30th Annual Salary Survey: Reeling in the talent
Our 2014 survey finds that large companies are boosting their initial salary offerings for new hires by as much as 10 percent. Will this trend help close the logistics talent gap?
in the NewsBehind KION Group’s acquisition of Dematic UniCarriers Americas executives partner with Roosevelt University Brexit impact yet to be measured by U.S. logistics managers Rail carload and intermodal volumes fall for the week ending June 18, reports AAR BTS reports U.S.-NAFTA trade falls 3.2 percent in April More News
Company size matters
This year’s results—based on nearly 1,000 qualified LM readers—indicate that 60 percent again saw a year-to-date salary increase over the past year. Of that number, the median raise was 3 percent with the average raise coming in as high as 6 percent.
So, where are logistics professionals being shown the money? “If you’re young and seeking a job in this business, it’s best to aim for a big company first,” says PRG’s research director Judd Aschenbrand. “That’s where the money is.”
A cursory glance at the survey’s “salary by company revenues” illustrates this observation. Companies generating $2.5 billion or more pay a median salary of $115,000.
Those younger professionals should also be armed with a solid, “holistic” logistics and supply chain education, say executive recruiters. Now that a trend has been established to do more with less, employers are not likely to hire more logistics specialists than they need as today’s talent is able to thrive in many roles.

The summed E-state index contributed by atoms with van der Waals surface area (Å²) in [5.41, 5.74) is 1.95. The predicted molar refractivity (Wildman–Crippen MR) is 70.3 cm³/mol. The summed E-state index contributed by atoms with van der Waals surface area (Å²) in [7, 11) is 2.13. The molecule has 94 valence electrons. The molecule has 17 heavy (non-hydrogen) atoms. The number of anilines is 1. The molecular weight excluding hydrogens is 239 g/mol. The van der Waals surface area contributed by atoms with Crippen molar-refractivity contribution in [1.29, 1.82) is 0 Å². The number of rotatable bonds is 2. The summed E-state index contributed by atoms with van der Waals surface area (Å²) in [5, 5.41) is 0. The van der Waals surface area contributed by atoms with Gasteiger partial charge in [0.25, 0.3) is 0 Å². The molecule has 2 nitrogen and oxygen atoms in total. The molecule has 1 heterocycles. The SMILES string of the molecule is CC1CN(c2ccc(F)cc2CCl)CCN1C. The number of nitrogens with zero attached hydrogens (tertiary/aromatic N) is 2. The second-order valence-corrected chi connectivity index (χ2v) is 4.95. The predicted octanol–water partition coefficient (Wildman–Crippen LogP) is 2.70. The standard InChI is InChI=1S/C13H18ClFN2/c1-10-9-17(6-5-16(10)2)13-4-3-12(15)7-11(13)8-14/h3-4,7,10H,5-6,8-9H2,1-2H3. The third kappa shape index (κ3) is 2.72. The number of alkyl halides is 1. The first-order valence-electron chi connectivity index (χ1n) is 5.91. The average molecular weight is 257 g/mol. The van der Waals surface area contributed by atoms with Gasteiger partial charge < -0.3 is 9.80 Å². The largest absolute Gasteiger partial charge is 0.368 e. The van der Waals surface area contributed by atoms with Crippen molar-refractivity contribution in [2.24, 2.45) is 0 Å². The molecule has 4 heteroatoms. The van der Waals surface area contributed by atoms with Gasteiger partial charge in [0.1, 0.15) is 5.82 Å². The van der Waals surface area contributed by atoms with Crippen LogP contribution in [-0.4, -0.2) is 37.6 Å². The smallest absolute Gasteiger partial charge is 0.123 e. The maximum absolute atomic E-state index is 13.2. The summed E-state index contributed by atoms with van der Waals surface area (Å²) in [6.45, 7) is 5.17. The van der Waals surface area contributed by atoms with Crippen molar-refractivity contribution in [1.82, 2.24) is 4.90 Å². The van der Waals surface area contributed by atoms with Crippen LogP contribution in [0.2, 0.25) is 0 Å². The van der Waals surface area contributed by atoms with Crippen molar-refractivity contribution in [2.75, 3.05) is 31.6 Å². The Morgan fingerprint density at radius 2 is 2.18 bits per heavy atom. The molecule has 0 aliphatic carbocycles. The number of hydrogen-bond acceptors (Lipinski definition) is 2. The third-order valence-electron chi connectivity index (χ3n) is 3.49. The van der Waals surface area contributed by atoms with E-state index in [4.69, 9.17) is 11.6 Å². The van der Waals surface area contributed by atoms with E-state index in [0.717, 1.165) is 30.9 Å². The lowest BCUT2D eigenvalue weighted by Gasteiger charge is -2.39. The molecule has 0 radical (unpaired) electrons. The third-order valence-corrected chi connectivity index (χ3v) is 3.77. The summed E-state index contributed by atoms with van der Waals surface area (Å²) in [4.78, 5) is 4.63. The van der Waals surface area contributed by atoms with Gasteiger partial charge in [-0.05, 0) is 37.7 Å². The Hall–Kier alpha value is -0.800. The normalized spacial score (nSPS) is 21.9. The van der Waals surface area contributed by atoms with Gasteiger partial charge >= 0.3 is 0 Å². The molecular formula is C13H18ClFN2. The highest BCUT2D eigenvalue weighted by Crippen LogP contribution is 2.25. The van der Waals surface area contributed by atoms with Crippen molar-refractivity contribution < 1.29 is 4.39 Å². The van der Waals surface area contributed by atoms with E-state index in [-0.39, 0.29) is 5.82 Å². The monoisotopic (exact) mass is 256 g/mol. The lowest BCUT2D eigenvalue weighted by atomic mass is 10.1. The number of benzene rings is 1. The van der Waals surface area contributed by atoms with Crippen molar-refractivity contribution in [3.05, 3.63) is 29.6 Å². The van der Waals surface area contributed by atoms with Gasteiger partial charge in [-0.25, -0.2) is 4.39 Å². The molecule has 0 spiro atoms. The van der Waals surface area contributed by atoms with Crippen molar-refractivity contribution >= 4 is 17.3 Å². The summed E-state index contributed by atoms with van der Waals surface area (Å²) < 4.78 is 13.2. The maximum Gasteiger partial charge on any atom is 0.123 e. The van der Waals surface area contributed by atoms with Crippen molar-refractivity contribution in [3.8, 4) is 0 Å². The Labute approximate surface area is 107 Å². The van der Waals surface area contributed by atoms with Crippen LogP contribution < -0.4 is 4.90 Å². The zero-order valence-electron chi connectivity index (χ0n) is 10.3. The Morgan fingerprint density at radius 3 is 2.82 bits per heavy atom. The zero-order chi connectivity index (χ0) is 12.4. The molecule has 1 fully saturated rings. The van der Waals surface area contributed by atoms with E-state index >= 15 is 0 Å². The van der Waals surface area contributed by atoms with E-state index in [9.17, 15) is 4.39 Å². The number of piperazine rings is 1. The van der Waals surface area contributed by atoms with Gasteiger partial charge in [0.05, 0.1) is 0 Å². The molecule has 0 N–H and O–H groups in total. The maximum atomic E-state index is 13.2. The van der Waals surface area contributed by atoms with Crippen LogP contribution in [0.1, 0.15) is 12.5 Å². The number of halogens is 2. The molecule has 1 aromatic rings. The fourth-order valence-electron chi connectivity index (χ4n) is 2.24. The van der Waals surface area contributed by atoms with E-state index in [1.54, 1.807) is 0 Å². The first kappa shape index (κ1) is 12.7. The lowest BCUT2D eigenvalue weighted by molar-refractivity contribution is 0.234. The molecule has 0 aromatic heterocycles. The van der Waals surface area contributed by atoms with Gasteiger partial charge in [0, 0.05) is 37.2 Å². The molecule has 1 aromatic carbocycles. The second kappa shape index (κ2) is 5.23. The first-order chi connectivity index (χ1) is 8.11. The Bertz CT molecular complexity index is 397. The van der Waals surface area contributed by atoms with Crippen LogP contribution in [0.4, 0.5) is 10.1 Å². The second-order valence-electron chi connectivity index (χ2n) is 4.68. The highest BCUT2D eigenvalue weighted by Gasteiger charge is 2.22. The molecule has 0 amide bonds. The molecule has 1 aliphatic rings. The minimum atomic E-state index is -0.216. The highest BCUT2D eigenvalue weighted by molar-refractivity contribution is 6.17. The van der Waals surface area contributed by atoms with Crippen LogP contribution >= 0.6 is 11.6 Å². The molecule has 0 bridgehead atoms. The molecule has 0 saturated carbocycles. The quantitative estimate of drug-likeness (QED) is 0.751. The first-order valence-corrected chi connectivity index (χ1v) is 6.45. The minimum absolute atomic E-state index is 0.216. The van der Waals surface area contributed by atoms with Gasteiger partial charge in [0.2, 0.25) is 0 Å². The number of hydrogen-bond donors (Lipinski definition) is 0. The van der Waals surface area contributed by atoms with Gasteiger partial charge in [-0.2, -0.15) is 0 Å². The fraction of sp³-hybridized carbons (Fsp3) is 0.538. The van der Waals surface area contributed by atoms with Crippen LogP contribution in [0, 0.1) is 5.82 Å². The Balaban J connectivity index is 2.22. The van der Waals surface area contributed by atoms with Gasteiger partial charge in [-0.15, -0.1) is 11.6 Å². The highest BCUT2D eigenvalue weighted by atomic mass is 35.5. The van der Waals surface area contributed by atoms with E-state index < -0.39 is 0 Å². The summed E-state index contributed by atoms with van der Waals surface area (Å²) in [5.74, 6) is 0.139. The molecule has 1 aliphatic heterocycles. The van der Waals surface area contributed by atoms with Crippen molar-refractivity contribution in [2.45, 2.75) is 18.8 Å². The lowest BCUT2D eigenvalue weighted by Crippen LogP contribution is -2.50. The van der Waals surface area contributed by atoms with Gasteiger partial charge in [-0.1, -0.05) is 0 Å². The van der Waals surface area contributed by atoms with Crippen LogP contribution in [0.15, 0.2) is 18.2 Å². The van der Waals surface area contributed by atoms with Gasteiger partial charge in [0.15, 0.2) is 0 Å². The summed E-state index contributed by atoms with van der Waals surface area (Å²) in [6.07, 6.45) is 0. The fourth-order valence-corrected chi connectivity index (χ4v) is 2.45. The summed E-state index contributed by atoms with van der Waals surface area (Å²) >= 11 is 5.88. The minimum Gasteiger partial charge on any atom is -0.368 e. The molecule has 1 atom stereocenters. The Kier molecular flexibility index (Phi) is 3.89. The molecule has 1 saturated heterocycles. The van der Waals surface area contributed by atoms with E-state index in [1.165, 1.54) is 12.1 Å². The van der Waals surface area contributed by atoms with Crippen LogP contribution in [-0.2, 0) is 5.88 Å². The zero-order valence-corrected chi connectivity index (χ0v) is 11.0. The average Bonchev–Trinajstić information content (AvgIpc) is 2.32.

“Hire the best and leave the rest,” says Lynn Failing, vice president of supply chain recruiting firm Kimmel & Associates. “The big Fortune 500 companies are looking for a supply chain major who has taken classes in finance and technology as well. There’s so much cross-over in those disciplines, and we don’t see that going away.”
Alan Beaulieu, president of ITR, an economic forecasting firm, agrees, noting that by hiring multi-skilled professionals now, companies can secure a competitive advantage as the global economy stages a fresh rebound in 2015.
“Healthcare issues should be addressed and reformed by then, and we’ll have survived mid-year elections,” says Beaulieu. “In the meantime, China’s economy should improve, thereby driving demand for U.S. exports of heavy equipment and finished goods, putting more emphasis on the need for skilled, global supply chain professionals.”
For the time being, he advises companies to remain active in the global marketplace, as a concentration on purely domestic business may pose a long-term risk.
About the AuthorPatrick Burnson Patrick Burnson is executive editor for Logistics Management and Supply Chain Management Review magazines and web sites. Patrick is a widely-published writer and editor who has spent most of his career covering international trade, global logistics, and supply chain management. He lives and works in San Francisco, providing readers with a Pacific Rim perspective on industry trends and forecasts. You can reach him directly at [email protected]
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